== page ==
According to the story, Polly Williams (whose real name was probably Mary Williams), a poor but beautiful girl from New Salem, Pennsylvania, attracted the attention of her wealthy neighbor, Philip Rogers, in 1809. Polly, seventeen years old at the time, is described as “singularly beautiful,” with deep blue eyes and golden curls. Rogers was twenty-four, short and thick set, but “manly and agreeable, with a winning manner and a smooth beguiling tongue.”
Polly’s parents had moved away from New Salem to find work, and left Polly with her uncle, Major Jacob Moss, to work as a housekeeper. Struck by her beauty, Philip Rogers seduced Polly and promised to marry her, but the wedding was postponed several times. Rogers’s parents were opposed to his marriage to a girl so poor and it is doubtful that he ever intended to go through with it. In some versions of the story he had already tried to drown her in the Monongahela River and had once tried to poison her.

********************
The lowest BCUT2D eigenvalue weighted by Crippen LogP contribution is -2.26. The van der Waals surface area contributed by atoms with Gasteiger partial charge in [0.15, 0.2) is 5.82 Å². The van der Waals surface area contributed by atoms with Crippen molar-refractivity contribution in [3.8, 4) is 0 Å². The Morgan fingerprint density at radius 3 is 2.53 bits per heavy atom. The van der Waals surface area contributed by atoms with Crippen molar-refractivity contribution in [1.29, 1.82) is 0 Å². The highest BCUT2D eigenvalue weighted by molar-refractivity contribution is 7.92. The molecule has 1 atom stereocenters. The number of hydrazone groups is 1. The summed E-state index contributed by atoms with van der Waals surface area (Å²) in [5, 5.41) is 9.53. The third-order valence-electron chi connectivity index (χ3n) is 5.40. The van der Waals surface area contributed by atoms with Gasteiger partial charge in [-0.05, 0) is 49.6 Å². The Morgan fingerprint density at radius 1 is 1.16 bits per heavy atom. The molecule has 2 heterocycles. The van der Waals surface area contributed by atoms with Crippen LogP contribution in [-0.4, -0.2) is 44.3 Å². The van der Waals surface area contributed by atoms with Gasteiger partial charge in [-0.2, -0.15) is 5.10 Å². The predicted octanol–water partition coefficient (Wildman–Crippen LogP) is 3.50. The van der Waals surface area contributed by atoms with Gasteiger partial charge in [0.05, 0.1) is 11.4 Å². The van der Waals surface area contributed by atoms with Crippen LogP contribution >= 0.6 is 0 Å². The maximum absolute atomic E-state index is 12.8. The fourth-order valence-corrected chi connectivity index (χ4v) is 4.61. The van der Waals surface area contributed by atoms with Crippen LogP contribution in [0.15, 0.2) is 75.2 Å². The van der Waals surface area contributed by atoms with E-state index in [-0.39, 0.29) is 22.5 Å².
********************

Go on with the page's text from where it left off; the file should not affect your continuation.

|White Rocks (1937)|
She had fallen from the top of White Rocks, far above the spot where her body was found, but the wounds were more severe than could be explained by the fall. She appeared to have been struck in the head by a rock before falling and her arms were bruised as if held during a struggle. Some accounts say there were marks on her fingers, as if pounded while she held on to the cliff ledge. The coroner’s jury ruled that she had been “murdered by some person unknown.”
The body was buried before it could be identified. When Major Moss heard the news, he had the body exhumed and identified the girl as his niece, Polly Williams. He told the story of her planned marriage and Philip Rogers was arrested on suspicion of murder.